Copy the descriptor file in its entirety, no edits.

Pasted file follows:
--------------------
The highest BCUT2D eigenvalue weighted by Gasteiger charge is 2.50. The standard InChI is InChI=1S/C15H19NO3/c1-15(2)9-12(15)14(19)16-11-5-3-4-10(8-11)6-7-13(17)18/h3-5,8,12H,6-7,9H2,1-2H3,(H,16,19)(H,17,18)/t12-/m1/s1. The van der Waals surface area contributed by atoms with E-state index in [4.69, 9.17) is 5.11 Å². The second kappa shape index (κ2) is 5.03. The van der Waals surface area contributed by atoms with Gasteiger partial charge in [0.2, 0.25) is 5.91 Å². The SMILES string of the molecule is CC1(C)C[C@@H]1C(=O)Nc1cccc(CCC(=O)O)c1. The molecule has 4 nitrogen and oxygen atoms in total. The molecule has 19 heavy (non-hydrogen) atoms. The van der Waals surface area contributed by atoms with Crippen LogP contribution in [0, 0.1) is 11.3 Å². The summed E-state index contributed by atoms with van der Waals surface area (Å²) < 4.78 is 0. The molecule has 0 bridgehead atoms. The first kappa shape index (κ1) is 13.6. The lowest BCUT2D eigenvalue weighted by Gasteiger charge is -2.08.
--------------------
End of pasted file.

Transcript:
The highest BCUT2D eigenvalue weighted by Gasteiger charge is 2.50. The standard InChI is InChI=1S/C15H19NO3/c1-15(2)9-12(15)14(19)16-11-5-3-4-10(8-11)6-7-13(17)18/h3-5,8,12H,6-7,9H2,1-2H3,(H,16,19)(H,17,18)/t12-/m1/s1. The van der Waals surface area contributed by atoms with E-state index in [4.69, 9.17) is 5.11 Å². The second kappa shape index (κ2) is 5.03. The van der Waals surface area contributed by atoms with Gasteiger partial charge in [0.2, 0.25) is 5.91 Å². The SMILES string of the molecule is CC1(C)C[C@@H]1C(=O)Nc1cccc(CCC(=O)O)c1. The molecule has 4 nitrogen and oxygen atoms in total. The molecule has 19 heavy (non-hydrogen) atoms. The van der Waals surface area contributed by atoms with Crippen LogP contribution in [0, 0.1) is 11.3 Å². The summed E-state index contributed by atoms with van der Waals surface area (Å²) < 4.78 is 0. The molecule has 0 bridgehead atoms. The first kappa shape index (κ1) is 13.6. The lowest BCUT2D eigenvalue weighted by Gasteiger charge is -2.08.